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BUSINESS ROUNDUP: Foreign investments drop to $5.3bn; Nigeria spends N3.63trn on debt servicing in 2022; other stories



Companies in Nigerian pay N864.7bn tax to govt in H1, 21

Hello, and welcome to the Business Roundup this week. Here, we bring you highlights of events that happened during the week -from the capital market to the mainstream business activities, while not forgetting the tech/economy build up.

Here are the Headlines:

· Sterling Bank delists from NGX, transfers shares to Sterling Financial Holdings

· Foreign investments drop to $5.3bn, 27 states abandoned

· NNPC failed to account for N102bn crude oil lifted —Senate

· Nigeria spend N3.63trn on debt servicing in 2022

· CBN to remove bank accounts not linked to BVN


Sterling Bank has delisted its shares from the Nigerian Exchange Limited (NGX), transferring the shares to Sterling Financial Holdings Company, which has now been listed on the stock market.

According to reports on Friday, Sterling Bank restructured into a Holding Company on Thursday and was delisted to become one of the subsidiaries of Sterling Financial Holdings Company.

Ripples Nigeria previously reported that the capital market authority suspended trading on Sterling Bank amid the restructuring process.

The Central Bank of Nigeria (CBN) is set to remove bank accounts not linked to the Bank Verification Number (BVN) system from the financial system in an effort to reduce fraud.

Blaise Ijebor, the Director of the Risk Management Department and Chief Risk Officer at CBN, announced this at the Prembly Compliance Breakfast Dialogue on Thursday.

Ijebor explained that cybercriminals exploit three loopholes in the system, including the use of Tier-1 accounts, which can be opened with minimal documentation and are not linked to BVN.

The Nigerian government spent a whopping N3.63 trillion on servicing its external and domestic debts in 2022.

This is according to data obtained from the Debt Management Office (DMO) by Ripples Nigeria on Thursday.

Data shows that external debt service, which cost Nigeria $2.40 billion, amounted to N1.07 trillion using the exchange rate of N448.08, which Nigeria used to pay off the debt.

In 2016, the Auditor General released a report indicating that the Nigerian National Petroleum Corporation Limited (NNPCL) was unable to account for crude oil deliveries worth over $376,655,589 (N102.6 billion) to the Warri and Kaduna refineries.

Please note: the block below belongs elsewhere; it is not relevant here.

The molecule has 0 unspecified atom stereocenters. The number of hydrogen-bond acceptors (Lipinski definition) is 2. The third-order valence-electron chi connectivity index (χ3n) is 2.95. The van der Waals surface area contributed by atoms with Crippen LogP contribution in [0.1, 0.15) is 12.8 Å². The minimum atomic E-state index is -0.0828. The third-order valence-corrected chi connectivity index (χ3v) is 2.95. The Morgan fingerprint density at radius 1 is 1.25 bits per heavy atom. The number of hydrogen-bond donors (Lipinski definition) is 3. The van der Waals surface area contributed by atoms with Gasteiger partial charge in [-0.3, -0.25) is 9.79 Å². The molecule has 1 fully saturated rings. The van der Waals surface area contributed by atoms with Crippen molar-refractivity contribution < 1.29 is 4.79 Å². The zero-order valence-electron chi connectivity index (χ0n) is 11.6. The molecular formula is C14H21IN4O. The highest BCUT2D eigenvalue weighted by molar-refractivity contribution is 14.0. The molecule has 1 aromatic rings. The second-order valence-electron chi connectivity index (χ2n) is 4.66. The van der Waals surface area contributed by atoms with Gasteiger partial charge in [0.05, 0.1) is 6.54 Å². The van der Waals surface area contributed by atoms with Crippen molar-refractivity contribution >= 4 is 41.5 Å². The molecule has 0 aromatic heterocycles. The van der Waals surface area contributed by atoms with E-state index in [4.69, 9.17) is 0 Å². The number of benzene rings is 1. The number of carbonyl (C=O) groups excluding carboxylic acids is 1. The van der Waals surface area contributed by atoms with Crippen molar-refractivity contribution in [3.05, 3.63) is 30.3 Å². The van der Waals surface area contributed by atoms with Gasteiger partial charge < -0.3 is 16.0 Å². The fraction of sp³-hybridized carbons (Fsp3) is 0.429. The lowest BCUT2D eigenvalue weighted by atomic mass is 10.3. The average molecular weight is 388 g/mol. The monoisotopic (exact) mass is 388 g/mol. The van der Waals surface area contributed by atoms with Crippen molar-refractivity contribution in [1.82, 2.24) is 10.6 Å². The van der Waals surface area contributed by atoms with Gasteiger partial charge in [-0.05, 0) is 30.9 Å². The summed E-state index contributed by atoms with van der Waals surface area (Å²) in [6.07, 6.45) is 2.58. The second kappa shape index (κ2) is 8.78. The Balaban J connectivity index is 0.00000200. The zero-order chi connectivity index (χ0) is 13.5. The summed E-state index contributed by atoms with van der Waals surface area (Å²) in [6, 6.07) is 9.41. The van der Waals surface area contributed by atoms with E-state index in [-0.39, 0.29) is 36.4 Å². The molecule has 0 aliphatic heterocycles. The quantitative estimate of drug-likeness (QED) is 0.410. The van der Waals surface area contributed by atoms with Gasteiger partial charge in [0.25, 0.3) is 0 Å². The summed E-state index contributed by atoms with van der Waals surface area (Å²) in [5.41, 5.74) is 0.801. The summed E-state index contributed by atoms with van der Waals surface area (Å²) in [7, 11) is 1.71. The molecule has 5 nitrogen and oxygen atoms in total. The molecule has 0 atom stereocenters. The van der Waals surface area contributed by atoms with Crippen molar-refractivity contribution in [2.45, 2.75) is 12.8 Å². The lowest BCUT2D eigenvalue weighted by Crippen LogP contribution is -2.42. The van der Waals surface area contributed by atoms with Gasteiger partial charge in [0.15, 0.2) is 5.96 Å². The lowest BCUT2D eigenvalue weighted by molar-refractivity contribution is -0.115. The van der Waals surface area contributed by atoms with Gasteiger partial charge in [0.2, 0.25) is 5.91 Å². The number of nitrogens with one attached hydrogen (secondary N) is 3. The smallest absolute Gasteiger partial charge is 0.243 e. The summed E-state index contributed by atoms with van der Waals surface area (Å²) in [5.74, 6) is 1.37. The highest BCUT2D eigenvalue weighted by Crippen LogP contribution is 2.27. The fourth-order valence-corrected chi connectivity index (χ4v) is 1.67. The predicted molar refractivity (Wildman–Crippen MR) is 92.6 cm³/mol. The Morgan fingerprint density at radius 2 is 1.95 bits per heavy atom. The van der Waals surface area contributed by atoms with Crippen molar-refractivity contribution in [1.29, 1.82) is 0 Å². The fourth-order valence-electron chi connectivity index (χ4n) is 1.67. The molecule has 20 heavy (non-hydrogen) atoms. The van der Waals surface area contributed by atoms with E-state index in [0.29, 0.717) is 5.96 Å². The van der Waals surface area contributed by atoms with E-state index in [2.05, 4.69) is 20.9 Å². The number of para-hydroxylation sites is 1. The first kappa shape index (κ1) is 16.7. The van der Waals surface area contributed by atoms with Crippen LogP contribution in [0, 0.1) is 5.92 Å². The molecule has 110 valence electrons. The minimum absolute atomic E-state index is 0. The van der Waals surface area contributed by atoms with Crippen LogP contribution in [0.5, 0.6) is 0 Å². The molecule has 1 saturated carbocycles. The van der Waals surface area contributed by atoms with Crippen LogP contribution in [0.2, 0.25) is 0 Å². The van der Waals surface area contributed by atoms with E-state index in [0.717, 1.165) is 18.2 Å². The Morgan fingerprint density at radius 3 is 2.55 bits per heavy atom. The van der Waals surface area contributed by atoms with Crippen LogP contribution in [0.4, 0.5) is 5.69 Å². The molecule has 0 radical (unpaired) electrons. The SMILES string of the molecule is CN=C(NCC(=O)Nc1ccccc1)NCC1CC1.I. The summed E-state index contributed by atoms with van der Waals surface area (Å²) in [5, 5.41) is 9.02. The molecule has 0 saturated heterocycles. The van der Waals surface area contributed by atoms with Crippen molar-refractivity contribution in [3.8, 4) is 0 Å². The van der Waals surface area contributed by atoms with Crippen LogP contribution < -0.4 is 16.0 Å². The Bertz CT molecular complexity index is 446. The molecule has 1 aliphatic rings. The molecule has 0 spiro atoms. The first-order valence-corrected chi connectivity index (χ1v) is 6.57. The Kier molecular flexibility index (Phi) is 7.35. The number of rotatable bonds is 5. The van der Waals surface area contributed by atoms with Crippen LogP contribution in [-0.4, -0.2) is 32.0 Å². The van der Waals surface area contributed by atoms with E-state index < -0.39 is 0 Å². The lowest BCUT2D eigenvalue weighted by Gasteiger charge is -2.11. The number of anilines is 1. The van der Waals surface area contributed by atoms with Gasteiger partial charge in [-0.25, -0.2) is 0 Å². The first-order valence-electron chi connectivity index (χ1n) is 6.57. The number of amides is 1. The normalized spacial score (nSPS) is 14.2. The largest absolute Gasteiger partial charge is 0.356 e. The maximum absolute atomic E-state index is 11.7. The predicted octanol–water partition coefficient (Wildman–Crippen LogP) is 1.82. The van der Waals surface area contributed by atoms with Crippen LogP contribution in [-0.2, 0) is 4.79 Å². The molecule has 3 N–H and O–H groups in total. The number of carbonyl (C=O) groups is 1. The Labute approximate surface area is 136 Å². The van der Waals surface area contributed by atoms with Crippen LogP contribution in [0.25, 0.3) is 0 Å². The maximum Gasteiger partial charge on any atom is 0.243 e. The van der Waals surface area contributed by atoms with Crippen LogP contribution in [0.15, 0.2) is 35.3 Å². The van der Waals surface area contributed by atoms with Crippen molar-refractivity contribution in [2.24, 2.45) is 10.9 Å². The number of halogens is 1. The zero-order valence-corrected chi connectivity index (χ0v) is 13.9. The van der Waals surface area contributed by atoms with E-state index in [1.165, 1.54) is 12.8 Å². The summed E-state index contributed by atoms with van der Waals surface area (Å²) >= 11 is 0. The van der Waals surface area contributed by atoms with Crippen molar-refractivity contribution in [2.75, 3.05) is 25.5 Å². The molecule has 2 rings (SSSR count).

Read also:BUSINESS ROUNDUP: Unilever Nigeria to sell business; Afromedia accounts frozen after lawsuit; other stories

Recently, the Senate Committee on Public Accounts, led by Senator Matthew Urhoghide, reviewed the report and determined NNPCL must provide a detailed account of the crude oil lifted and supplied to the two refineries.

All 109 senators representing the 36 states of Nigeria unanimously agreed upon the findings of the committee on Wednesday, April 7, 2023.

The National Bureau of Statistics (NBS) on Tuesday said foreign investment in Nigeria decreased to $5.3 billion in 2022 compared to the $6.7 billion recorded in the previous year.

NBS disclosed this in its latest capital importation report published on Tuesday.

A breakdown of the report reveals that in the first quarter, Nigeria received N1.57 billion in foreign investment, followed by N1.53 billion in the second quarter and N1.15 billion in the third quarter.

On NSE ROUNDUP: Investors trade N10.050bn at Nigerian stock market

The Nigerian stock market reported equity investors parted with N10.050 billion in 16,155 deals for 1.054 billion shares this week.

This is below the 2.071 billion shares traded in 17,917 deals a week before, valued at N17.562 billion. The decline could be attributed to the Easter public holiday on Friday, which means trading this week was limited to four days.

The Financial Services Industry led the activity chart by measure of volume, as 630.378 million shares, valued at N5.438 billion, exchanged investors’ hands in 7,705 deals.

On the tech scene, Twitter, Accenture, VKAV, TikTok, Canva, Whatsapp, SpaceX, Microsoft, Baidu, Kakao, Duolingo, Cysiv MEA, were some of the names that made the headlines in the tech ecosystem this week.

Professional services giant, Accenture, has announced plans to cut 19,000 jobs or 2.5% of its global workforce.

Also, Microsoft-owned professional networking site, LinkedIn, is launching AI-powered writing recommendations feature to aid profile optimization and recruitment.

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